It has been assumed so far that the upper surface is free, the pressure there being uniform. We might also consider the case of waves on the common surface of two liquids of different densities. For wavelengths which are less than double the depth of either liquid the formula (to) is replaced by
c==2'r.p,+p„ (II)
where p, p' are the densities of the lower and upper fluids respectively. The diminution in the wavevelocity c has, as the formula indicates, a twofold cause; the potential energy of a given deformation of the common surface is diminished by the presence of the upper fluid in the ratio (p—p')/p, whilst the inertia is increased in the ratio (p+p')/p. When the two densities are very nearly equal the waves have little energy, and the oscillations of the common surface are very slow. This is easily observed in the case of paraffin oil over water. 
To examine the progress, over the surface of deep water, of a disturbance whose initial character is given quite arbitrarily it would be necessary to resolve it by Founer's theorem into systems of simpleharmonic trains. Since each of these is propagated with the velocity proper to its own wavelength, as given by (to), the resulting waveprofile will continually alter its shape. The case of an initial local impulse has been studied in detail by S. D. Poisson (1816), A. Cauchy (1815) and others. At any subsequent instant the surface is occupied on either side by a train of waves of varying height and length, the wavelength increasing, and the height diminishing, with increasing distance (x) from the origin of the disturbance. The longer waves travel faster than the shorter, so that each wave is continually being drawn out in length, and its velocity of propagation therefore continually increases as it advances. If we fix our attention on a particular point of the surface, the level there will rise and fall with increasing rapidity and increasing amplitude. These statements are all involved in Poisson's approximate formula
II gt1 gill
r p c  `cos ¢Y¢ C ) , . (12)
which, however, is only valid under the condition that x is large compared with 4gtr. This shows moreover that the occurrence of a particular wavelength X is conditioned by the relation
_1 /gX
t V 2w'
The foregoing description applies in the first instance only to the case of an initial impulse concentrated upon an infinitely narrow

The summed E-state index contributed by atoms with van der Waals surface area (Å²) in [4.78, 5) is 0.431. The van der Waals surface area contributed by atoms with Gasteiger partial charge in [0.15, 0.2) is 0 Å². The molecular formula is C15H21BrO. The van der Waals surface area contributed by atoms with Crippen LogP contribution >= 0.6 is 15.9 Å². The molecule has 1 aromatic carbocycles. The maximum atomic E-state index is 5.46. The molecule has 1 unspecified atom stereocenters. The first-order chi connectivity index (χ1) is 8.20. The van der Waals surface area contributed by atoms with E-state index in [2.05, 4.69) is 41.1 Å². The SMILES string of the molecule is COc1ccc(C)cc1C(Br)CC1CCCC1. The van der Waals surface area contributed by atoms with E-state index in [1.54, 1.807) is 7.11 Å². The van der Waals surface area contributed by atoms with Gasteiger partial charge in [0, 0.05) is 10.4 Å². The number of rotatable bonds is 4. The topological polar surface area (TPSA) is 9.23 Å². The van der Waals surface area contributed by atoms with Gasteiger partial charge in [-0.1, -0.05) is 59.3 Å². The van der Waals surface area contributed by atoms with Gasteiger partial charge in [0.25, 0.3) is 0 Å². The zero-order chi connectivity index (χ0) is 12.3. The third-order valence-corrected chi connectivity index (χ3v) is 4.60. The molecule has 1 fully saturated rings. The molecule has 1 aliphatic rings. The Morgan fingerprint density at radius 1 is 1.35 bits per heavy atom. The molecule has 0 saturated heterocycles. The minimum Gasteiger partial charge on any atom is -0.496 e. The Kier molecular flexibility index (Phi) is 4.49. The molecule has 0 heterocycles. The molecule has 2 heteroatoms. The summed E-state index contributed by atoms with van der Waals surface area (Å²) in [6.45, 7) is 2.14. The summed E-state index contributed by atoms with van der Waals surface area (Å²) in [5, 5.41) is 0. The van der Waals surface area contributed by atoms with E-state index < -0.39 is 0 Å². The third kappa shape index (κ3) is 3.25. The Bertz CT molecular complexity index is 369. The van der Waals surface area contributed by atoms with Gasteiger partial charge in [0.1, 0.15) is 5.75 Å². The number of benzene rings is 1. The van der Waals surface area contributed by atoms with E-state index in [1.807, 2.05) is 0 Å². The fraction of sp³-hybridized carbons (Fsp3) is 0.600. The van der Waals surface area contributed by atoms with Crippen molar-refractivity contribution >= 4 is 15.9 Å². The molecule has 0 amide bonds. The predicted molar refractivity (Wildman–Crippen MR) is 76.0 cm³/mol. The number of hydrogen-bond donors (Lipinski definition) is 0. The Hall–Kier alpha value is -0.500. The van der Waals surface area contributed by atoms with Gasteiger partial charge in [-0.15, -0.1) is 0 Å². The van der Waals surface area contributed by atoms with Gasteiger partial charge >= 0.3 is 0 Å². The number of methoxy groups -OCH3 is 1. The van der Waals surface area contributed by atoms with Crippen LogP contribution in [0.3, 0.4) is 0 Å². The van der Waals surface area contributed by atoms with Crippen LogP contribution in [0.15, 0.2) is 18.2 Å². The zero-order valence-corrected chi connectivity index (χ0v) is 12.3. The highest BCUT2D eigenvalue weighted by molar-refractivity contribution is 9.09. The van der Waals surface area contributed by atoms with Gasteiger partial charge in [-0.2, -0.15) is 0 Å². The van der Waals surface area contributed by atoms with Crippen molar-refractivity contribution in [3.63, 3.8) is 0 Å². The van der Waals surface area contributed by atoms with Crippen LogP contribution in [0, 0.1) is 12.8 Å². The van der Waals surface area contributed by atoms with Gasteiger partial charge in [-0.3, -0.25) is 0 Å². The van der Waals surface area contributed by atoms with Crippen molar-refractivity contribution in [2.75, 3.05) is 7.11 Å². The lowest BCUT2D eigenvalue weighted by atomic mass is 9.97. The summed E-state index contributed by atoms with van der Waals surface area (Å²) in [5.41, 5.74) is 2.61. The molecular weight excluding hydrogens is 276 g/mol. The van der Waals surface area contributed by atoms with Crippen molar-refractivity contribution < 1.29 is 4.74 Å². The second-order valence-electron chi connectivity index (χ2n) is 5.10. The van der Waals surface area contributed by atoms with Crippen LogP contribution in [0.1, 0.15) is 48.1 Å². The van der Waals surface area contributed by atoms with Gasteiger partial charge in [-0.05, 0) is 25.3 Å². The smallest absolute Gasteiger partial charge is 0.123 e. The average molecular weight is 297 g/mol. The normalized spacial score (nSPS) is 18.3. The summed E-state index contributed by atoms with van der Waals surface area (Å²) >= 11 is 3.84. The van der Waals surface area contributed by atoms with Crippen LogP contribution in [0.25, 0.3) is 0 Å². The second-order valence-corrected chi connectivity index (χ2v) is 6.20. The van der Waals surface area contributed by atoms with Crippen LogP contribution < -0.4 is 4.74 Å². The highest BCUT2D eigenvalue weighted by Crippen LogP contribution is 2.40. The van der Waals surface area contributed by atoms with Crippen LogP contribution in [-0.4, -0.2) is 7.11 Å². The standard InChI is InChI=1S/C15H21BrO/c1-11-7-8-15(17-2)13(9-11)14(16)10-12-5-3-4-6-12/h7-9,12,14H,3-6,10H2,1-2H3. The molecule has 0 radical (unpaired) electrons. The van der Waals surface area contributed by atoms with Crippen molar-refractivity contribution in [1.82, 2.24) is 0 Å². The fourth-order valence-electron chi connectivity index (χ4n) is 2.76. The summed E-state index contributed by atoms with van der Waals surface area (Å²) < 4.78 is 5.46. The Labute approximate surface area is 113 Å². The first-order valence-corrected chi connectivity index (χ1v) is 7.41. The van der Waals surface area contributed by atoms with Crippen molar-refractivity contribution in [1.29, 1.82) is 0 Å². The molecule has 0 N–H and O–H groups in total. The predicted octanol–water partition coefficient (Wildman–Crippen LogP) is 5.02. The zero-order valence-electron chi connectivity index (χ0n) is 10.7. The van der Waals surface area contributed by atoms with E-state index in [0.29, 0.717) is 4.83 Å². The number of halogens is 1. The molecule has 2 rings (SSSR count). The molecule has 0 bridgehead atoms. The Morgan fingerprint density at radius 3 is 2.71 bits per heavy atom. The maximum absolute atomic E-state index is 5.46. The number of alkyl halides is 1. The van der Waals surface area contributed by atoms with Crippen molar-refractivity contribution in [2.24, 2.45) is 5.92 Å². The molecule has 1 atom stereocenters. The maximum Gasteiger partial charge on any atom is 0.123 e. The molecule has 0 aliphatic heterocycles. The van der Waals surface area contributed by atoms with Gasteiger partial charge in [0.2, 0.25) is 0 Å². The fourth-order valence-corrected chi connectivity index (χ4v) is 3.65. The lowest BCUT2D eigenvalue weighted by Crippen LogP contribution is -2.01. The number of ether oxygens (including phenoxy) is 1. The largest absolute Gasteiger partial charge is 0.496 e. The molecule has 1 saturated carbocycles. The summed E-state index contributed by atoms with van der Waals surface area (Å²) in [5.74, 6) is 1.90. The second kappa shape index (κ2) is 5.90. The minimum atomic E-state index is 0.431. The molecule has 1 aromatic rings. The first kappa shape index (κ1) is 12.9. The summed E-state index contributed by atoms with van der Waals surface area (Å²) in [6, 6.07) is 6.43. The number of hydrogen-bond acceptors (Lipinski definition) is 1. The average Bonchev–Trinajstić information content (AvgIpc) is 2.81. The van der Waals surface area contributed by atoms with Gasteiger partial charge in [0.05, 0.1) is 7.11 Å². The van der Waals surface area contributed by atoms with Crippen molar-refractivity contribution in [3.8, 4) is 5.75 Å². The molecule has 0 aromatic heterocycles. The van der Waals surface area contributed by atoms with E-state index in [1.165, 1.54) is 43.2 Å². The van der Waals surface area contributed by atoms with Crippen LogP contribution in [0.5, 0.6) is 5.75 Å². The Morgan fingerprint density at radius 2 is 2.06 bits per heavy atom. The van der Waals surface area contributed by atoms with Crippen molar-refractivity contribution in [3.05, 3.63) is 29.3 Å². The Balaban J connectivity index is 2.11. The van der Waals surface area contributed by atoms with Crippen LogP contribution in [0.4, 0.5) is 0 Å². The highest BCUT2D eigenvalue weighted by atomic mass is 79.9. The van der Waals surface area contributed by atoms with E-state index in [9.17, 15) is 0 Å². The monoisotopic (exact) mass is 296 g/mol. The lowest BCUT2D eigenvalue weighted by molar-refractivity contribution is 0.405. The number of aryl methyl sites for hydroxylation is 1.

band of the surface. The corresponding results for the more practical case of a band of finite breadth are to be inferred by superposition. The initial stages of the disturbance at a distance x, which is large compared with the breadth b of the band, will have the same character as before, but when, owing to the continual diminution of the length of the waves emitted, X becomes comparable with or smaller than b, the parts of the disturbance which are due to the various parts of the band will no longer be approximately in the same phase, and we have a case of ' interference " in the optical sense. The result is in general that in the final stages the surface will be marked by a series of groups of waves of diminishing amplitude separated by bands of comparatively smooth water.
The fact that the wavevelocity of a simpleharmonic train varies with the wavelength has an analogy in optics, in the propagation of light in a dispersive medium. In both cases we have a contrast with the simpler phenomena of waves on a tense string or of lightwaves in vacuo, and the notion of " groupvelocity," as distinguished from wavevelocity, comes to be important. If in the above analysis of the disturbance due to a local impulse we denote by U the velocity with which the locus of any particular wavelengths a travels, we see from (13) that U=c. The actual fact that when a limited group of waves of approximately equal wavelength travels over relatively deep water the velocity of advance of the group as a whole is less than that of the individual waves composing it seems to have been first explicitly remarked by J. Scott Russell (1844). If attention is concentrated on a particular wave, this is seen to progress through the group, gradually dying out as it approaches the front, whilst its former place in the group is occupied in succession by other waves which have come forward from the rear. General explanations, not restricted to the case of waterwaves, have been given by Stokes, Rayleigh, and others. If the wavelength X be regarded as a function of x and t, we have
t +Uax=o, (14)
since A does not vary in the neighbourhood of a geometrical point travelling with velocity U, this being in fact the definition of U. Again, if we imagine a second geometrical point to move with the waves, we have
aA aX ac dc
aA
at +`ax=axt`AdA ax' • (15)
the second member expressing the rate at which two consecutive wavecrests are separating from one another. Comparing (14) and (15), we have 
U=c—Add. • (16)